La La set to win Oscars

It’s Oscar time, and the ceremony, hosted by Jimmy Kimmel, will be broadcast live on February 27 on YES One and HOT Gold at 3:30 a.m.

Oscar statues are painted outside the entrance to the Dolby Theatre  (photo credit: REUTERS)
Oscar statues are painted outside the entrance to the Dolby Theatre
(photo credit: REUTERS)
The red carpet coverage will be begin at approximately 1 a.m. on YES One and 2 a.m. on HOT Gold. On February 28 at 9:30 p.m. on YES 1 and 10 p.m. on HOT Gold, you can see a rebroadcast of the ceremony, with Hebrew translation.
Hollywood has gone gaga for La La Land, the movie that got a staggering 14 nominations this year. It has divided audiences, some of whom see it as a modern-day musical fairy tale, full of charm, while others have called it tedious and moronic, a musical with lackluster songs and leads that lack chemistry and singing ability.
There were many genuinely memorable movies this year, among them Moonlight, Lion and Manchester by the Sea, but La La Land seems to have won the voters’ hearts. I predict this is one of those Oscar successes which, like the 2011 The Artist, will make people look back and say, “What were they thinking?”
One thing they won’t be thinking this year is that the nominees are so white, which was a criticism last year. This year, an unprecedented number of nominations went to non-white actors and filmmakers.      
All this week, the movie channels will be playing Oscar-winning movies, among them Room, which stars Brie Larson, last year’s Best Actress winner, on February 24 at 9:30 p.m. on YES One; Spotlight, last year’s Best Picture Winner, on HOT Gold on February 26 at 5:45 p.m., and Whiplash, the previous film by La La Land’s Damien Chazelle, which won Best Supporting Actor Oscar, for J.K. Simmons, at 3:40 p.m. on HOT Gold on February 25.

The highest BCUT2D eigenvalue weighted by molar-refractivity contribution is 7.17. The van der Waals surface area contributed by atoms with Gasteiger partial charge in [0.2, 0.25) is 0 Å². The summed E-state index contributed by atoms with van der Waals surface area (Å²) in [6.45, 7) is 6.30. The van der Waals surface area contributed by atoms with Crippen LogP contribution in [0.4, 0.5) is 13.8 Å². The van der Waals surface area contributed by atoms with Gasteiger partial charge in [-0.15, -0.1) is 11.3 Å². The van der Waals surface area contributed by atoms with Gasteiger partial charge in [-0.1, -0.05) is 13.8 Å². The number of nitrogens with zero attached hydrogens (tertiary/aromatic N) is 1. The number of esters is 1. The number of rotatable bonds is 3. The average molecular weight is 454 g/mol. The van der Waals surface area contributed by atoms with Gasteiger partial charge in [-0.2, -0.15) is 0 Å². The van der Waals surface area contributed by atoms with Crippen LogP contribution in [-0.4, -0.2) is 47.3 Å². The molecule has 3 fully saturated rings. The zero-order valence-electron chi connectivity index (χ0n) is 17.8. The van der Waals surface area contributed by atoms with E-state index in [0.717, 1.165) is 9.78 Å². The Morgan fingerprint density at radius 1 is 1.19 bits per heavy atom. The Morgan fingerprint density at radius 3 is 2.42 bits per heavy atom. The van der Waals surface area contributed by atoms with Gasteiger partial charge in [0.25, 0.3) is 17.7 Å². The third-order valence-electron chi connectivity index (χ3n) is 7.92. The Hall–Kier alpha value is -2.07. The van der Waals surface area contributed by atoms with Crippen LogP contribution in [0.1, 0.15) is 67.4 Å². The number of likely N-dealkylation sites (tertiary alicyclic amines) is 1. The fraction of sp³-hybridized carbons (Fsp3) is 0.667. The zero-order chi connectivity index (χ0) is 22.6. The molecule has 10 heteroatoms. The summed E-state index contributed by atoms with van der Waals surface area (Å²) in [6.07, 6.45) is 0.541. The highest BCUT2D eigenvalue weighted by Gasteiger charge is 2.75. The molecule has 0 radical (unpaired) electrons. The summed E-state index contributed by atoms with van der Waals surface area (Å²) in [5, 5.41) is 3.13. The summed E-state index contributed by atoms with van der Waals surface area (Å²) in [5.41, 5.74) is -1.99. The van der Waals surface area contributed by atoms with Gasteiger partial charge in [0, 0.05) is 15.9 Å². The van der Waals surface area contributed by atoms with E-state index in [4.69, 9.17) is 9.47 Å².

And now for the predictions:
BEST PICTURE: The only other movie that has a glimmer of a chance of defeating La La Land is Moonlight, a story of an African-American boy growing up gay in the ghetto, which would be the obvious choice for all those who want to pick the movie Donald Trump would hate most.
WINNER: La La Land.
BEST ACTRESS: Emma Stone, the star of La La Land, seems to have a lock on this. A few people are predicting Isabelle Huppert for Paul Verhoeven’s Elle, where she plays a rape victim looking for revenge, or Natalie Portman, for her portrayal of Jackie Kennedy in Jackie.
BEST ACTOR: This is the most competitive category this year, and it has long been seen as a battle between Denzel Washington for Fences and Casey Affleck in Manchester by the Sea. I’d give the edge to Washington, even though he has won twice, because his Fences character has the kind of big scenes that win Oscars. I would like to see the Oscar go to Affleck, or to Viggo Mortensen for Captain Fantastic.
BEST SUPPORTING ACTRESS: This is the surest bet this year. Viola Davis, who has already won the Golden Globe and more than 20 critics’ awards for this performance, will win for her portrayal of Washington’s reserved, neglected wife in Fences.
BEST SUPPORTING ACTOR: Mahershala Ali is the frontrunner for his portrayal of a drug dealer with a kind side in Moonlight.
BEST DIRECTOR: La La Land’s Damien Chazelle seems set to win this one, too.
BEST ADAPTED SCREENPLAY: Moonlight outshines all the others in this category.
BEST ORIGINAL SCREENPLAY: Manchester by the Sea brought tears to my eyes, and I will tear up again if Kenneth Lonergan doesn’t win for its screenplay, and is edged out by La La Land.
WINNER: Kenneth Lonergan for Manchester by the Sea.
BEST FOREIGN LANGUAGE FILM: The comic German film, Toni Erdmann, has been a huge success in Europe, but Asghar Farhadi, the Iranian director who announced he won’t attend the Oscars even if he gets an exemption from the travel ban, is likely to get the award for his latest film, The Salesman. He won in 2012 for A Separation.